One day in March, Hannah Miller, the development director of Jackson Street Youth Services in Corvallis, frantically ran through the building and grabbed Executive Director Kendra Phillips-Neal. 

“She put her phone in my hand and had me read the email,” Phillips-Neal recalls. “We both stood outside silently screaming. There were tears and a lot of hugging.” 

It was good news. On March 19, billionaire philanthropist MacKenzie Scott’s Yield Giving organization announced that three nonprofits in Oregon would receive unprecedented funding. Scott donated $2 million each to Raphael House and Familias En Acción in Portland and $1 million to Jackson Street Youth Services in Corvallis.

The donations were among a $640 million donation spree to more than 360 nonprofits Yield Giving embarked on this year.

With no imposed requirements, these large donations will allow these nonprofits complete freedom to serve their communities how they know best. The funding comes at a time when nonprofits are playing critical roles filling gaps in services that local governments often don’t have the resources or funding to provide. In the Portland area, Raphael House will increase their capacity to help domestic violence survivors and Familias En Acción will bring more health care to Latino residents. Jackson Street Youth Services will provide more services for homeless youth in Corvallis.

The award is a third of Jackson Street Youth Services’ annual budget of $3.2 million.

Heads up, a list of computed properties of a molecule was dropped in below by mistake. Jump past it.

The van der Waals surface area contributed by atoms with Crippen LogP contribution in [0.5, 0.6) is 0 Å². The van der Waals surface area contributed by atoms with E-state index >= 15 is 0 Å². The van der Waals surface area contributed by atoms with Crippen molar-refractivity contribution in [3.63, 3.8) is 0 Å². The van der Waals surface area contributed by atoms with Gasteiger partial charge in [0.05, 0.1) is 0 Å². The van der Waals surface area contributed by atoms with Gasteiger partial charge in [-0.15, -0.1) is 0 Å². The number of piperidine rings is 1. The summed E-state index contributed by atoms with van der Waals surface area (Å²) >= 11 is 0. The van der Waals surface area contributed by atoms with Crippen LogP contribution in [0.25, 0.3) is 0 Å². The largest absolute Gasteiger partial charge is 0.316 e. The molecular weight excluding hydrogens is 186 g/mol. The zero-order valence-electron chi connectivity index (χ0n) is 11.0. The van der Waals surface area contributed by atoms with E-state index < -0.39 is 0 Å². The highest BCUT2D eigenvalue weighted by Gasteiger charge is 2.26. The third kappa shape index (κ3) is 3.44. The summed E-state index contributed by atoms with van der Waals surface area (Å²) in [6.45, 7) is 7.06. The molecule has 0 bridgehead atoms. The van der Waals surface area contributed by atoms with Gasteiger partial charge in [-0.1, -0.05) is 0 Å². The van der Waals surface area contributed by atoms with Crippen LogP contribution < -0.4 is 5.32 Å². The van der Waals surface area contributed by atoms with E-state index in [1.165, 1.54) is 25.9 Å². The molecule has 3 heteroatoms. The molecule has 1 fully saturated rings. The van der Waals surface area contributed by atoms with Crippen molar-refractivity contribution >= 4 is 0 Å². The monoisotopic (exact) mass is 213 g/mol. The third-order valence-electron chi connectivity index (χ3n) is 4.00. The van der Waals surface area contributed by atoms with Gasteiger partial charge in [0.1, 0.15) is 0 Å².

Yield Giving stipulated that the donations would go to organizations with an annual budget of $1 million to $5 million, involving small nonprofits rather than large organizations. 

MacKenzie Scott at a 2018 Vanity Fair Oscar party. Scott recently donated
$5 million to three Oregon nonprofits. dia Dipasupil/Getty Images

Scott, who was previously married to Amazon founder Jeff Bezos, isn’t just donating big money to small nonprofits, she’s giving the nonprofits carte blanche. Organizations have freedom to choose how they spend it. It is unheard of for philanthropists to fund small nonprofits with such large sums, but Yield Giving insists nonprofits know best what their communities need and how to spend the money.

The organization operates under a belief in "adding value by giving up control."

Scott is among the richest people in the world. In 2019, she signed on to the Giving Pledge—a movement of philanthropists who've pledged to donate the majority of their wealth to charitable causes. 

In 2022 the Center for Effective Philanthropy started a three-year study of Scott’s giving. 

The study’s authors note that restricted giving is the prevailing approach for foundations. Often, foundations like Scott’s want to fund specific initiatives, but the study notes they also harbor “a paternalistic sense that nonprofits cannot be trusted to allocate grants and gifts wisely.” 

By the second year of the study, researchers said Scott’s Yield Giving donations helped nonprofit organizations expand their capacity and cultivate better internal cultures. 

Amanda Ives, director of development at Raphael House, sees this grant as a rare opportunity.

“It's rare that you have these opportunities as a smaller, lesser known nonprofit, to access this type of funding,” Ives says. “This money is unrestricted and doesn’t require reporting after being spent.”

Raphael House’s services and shelter beds are in addition to what Multnomah County offers. The organization has 11 rooms for domestic violence survivors, nine of which are for families. Raphael House says more than half of its residents are children. 

Phillips-Neal, of Jackson Street Youth Services, says the Yield Giving funds are “something most nonprofits dream of.”